P-Curve: A Key to the File Drawer
University of Pennsylvania - The Wharton School
Leif D. Nelson
University of California, Berkeley - Haas School of Business
Joseph P. Simmons
University of Pennsylvania - The Wharton School; University of Pennsylvania - Operations & Information Management Department
April 24, 2013
Journal of Experimental Psychology: General, Forthcoming
Because scientists tend to report only studies (publication bias) or analyses (p-hacking) that “work”, readers must ask, “Are these effects true, or do they merely reflect selective reporting?” We introduce p-curve as a way to answer this question. P-curve is the distribution of statistically significant p-values for a set of studies (ps < .05). Because only true effects are expected to generate right-skewed p-curves – containing more low (.01s) than high (.04s) significant p-values – only right-skewed p-curves are diagnostic of evidential value. By telling us whether we can rule out selective reporting as the sole explanation for a set of findings, p-curve offers a solution to the age-old inferential problems caused by file-drawers of failed studies and analyses.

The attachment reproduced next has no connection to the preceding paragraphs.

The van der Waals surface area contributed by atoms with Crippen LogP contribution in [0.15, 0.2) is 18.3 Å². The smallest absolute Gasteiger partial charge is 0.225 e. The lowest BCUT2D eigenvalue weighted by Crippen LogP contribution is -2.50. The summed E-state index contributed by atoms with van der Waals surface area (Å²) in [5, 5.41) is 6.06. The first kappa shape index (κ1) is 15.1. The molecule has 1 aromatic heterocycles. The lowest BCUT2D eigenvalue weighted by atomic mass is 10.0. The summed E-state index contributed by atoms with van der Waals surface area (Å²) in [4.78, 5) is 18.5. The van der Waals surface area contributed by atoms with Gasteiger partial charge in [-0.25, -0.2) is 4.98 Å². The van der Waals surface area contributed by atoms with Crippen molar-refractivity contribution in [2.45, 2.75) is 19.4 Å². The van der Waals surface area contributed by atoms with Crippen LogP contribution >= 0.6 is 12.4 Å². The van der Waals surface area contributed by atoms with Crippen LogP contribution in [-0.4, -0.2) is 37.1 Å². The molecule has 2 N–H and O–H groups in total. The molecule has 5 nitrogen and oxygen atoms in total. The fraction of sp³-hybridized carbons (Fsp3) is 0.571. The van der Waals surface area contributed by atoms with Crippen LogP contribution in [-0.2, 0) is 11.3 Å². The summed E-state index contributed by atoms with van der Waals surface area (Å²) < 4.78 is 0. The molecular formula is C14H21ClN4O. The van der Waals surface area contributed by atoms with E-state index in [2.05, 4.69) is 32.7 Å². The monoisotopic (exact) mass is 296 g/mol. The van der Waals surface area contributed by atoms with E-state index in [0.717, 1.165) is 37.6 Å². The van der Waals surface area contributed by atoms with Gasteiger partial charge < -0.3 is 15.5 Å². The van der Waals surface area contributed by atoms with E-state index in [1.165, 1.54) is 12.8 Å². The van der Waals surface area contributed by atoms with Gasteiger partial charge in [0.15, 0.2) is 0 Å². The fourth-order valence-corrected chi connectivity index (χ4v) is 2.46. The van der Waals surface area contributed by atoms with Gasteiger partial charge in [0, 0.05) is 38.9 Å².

Number of Pages in PDF File: 14
Keywords: p-hacking, publication bias, file drawer, science, statistics, judgment, decision making
Date posted: April 24, 2013 ; Last revised: July 8, 2014
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